The New Tax Reform Proposal – What This Means for YouSubmitted by Orange CA Financial Advisor | Sterling Wealth Partners on November 3rd, 2017
After almost a year of “buzz” from President Trump and Congressional Republicans, the proposed tax reform bill has finally been introduced as the “Tax Cuts and Jobs Act”. This is a major piece of legislation and will have significant impact on your financial and tax situation if passed. This blog post will attempt to outline some of the features of the bill that could most affect our clients. But first, keep in mind that this is simply proposed legislation for now. Both the House and Senate need to approve it and President Trump must sign the bill before becoming law. There very well could be big changes to the proposal before it is passed, or it may not be passed at all. Congress is pushing to get this bill done before the end of the year, but it may fall into 2018 before anything gets done.
Here are some the major provisions of the Tax Cuts & Jobs Act:
· Reduction in tax brackets from 7 to 4 – Tax brackets would be 12%, 25%, 35% and 39.6%.
· An increase in the standard deduction and elimination of the personal exemption. The standard deduction would be doubled but the personal exemption will be eliminated. This may eliminate the need to itemize your deductions.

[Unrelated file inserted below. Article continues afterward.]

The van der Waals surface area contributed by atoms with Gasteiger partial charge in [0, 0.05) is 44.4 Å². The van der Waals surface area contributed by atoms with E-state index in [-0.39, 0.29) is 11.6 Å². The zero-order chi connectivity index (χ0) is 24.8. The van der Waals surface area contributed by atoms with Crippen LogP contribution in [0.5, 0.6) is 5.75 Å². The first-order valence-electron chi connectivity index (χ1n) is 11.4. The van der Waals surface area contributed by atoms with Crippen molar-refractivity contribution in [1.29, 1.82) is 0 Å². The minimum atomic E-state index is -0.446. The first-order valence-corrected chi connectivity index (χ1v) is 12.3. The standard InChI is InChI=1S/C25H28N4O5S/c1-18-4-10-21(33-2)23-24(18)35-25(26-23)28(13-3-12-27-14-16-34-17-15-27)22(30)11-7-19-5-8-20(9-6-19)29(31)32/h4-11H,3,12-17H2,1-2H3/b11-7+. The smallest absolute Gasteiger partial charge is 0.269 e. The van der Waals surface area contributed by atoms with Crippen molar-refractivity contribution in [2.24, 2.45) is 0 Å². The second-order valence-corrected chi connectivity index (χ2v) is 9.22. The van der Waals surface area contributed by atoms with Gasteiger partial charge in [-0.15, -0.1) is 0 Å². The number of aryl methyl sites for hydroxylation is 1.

· Repeal of the Alternative Minimum Tax. This may be a benefit to those who have certain income and expense items.
· Elimination of certain itemized deductions. This is a major part of the tax bill that could have a big impact on certain people who itemize, particularly those who live in high tax states like here in California or who have large medical expenses.
o Mortgage interest deduction only allowed on up to $500,000. It is currently $1,000,00.
o Elimination of state and local taxes deduction.
o Elimination of the medical expenses deduction.
o Elimination of many miscellaneous itemized deductions
· Change to tax treatment of alimony – Alimony would no longer be deductible by the payor or taxable to the payee for divorces after 2017
· Change to the $250,000 primary residence tax exclusion. You will now need to live in the home for 5 out of 8 years instead of 2 out 5 years.
· Changes to 529 plans and the American Opportunity Tax Credit. Certain existing educational planning opportunities will be eliminated or changed.
· Elimination of Roth conversion “recharacterizations. Roth conversions would become permanent with no opportunity to change your mind.
· Doubling of the estate tax exemption. The estate tax exemption would be increased to $11,200,000 for single individuals and $22,400,000 for married couples. Ultimately the estate tax would be repealed in 2024.
As you can see, this bill is far reaching and will have either a positive or negative impact on just about everyone. It certainly will require re-evaluating your tax planning strategies. As mentioned before, this is currently just a proposal and we will keep you posted on the progress of the bill. In the meantime, now is the time to plan for any tax savings opportunities under the current rules for 2017. Please contact us for your tax planning review or consultation.